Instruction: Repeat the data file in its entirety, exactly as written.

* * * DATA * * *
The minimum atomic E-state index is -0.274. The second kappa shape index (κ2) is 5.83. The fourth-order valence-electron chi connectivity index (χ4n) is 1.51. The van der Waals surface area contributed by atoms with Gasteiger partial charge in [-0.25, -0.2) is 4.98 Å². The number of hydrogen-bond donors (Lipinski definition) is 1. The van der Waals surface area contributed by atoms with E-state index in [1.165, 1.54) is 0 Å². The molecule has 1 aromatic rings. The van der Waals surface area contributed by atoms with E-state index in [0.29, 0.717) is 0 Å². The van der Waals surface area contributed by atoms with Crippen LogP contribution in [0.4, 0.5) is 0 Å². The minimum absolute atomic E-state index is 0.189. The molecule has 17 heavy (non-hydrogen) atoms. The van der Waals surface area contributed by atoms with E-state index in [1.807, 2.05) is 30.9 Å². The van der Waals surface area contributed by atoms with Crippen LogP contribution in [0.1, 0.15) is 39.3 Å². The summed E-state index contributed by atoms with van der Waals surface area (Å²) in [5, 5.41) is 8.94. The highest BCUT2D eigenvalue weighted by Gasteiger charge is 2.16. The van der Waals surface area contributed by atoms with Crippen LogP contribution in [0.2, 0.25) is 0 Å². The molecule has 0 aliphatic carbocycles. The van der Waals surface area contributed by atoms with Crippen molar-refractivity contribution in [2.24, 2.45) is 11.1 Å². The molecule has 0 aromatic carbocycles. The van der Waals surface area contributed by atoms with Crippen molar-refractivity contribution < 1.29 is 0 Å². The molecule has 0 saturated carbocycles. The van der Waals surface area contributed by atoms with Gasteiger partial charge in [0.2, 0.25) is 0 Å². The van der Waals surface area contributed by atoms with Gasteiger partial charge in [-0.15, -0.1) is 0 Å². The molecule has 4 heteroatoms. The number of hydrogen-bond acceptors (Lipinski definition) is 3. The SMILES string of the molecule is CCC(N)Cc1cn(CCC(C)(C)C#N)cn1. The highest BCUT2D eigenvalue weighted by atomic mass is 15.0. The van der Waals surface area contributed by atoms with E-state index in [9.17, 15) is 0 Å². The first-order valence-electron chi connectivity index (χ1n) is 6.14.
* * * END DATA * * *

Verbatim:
The minimum atomic E-state index is -0.274. The second kappa shape index (κ2) is 5.83. The fourth-order valence-electron chi connectivity index (χ4n) is 1.51. The van der Waals surface area contributed by atoms with Gasteiger partial charge in [-0.25, -0.2) is 4.98 Å². The number of hydrogen-bond donors (Lipinski definition) is 1. The van der Waals surface area contributed by atoms with E-state index in [1.165, 1.54) is 0 Å². The molecule has 1 aromatic rings. The van der Waals surface area contributed by atoms with E-state index in [0.29, 0.717) is 0 Å². The van der Waals surface area contributed by atoms with Crippen LogP contribution in [0.4, 0.5) is 0 Å². The minimum absolute atomic E-state index is 0.189. The molecule has 17 heavy (non-hydrogen) atoms. The van der Waals surface area contributed by atoms with E-state index in [1.807, 2.05) is 30.9 Å². The van der Waals surface area contributed by atoms with Crippen LogP contribution in [0.1, 0.15) is 39.3 Å². The summed E-state index contributed by atoms with van der Waals surface area (Å²) in [5, 5.41) is 8.94. The highest BCUT2D eigenvalue weighted by Gasteiger charge is 2.16. The van der Waals surface area contributed by atoms with Crippen LogP contribution in [0.2, 0.25) is 0 Å². The molecule has 0 aliphatic carbocycles. The van der Waals surface area contributed by atoms with Crippen molar-refractivity contribution in [2.24, 2.45) is 11.1 Å². The molecule has 0 aromatic carbocycles. The van der Waals surface area contributed by atoms with Crippen molar-refractivity contribution < 1.29 is 0 Å². The molecule has 0 saturated carbocycles. The van der Waals surface area contributed by atoms with Gasteiger partial charge in [0.2, 0.25) is 0 Å². The van der Waals surface area contributed by atoms with Gasteiger partial charge in [-0.15, -0.1) is 0 Å². The molecule has 4 heteroatoms. The number of hydrogen-bond acceptors (Lipinski definition) is 3. The SMILES string of the molecule is CCC(N)Cc1cn(CCC(C)(C)C#N)cn1. The highest BCUT2D eigenvalue weighted by atomic mass is 15.0. The van der Waals surface area contributed by atoms with E-state index in [9.17, 15) is 0 Å². The first-order valence-electron chi connectivity index (χ1n) is 6.14.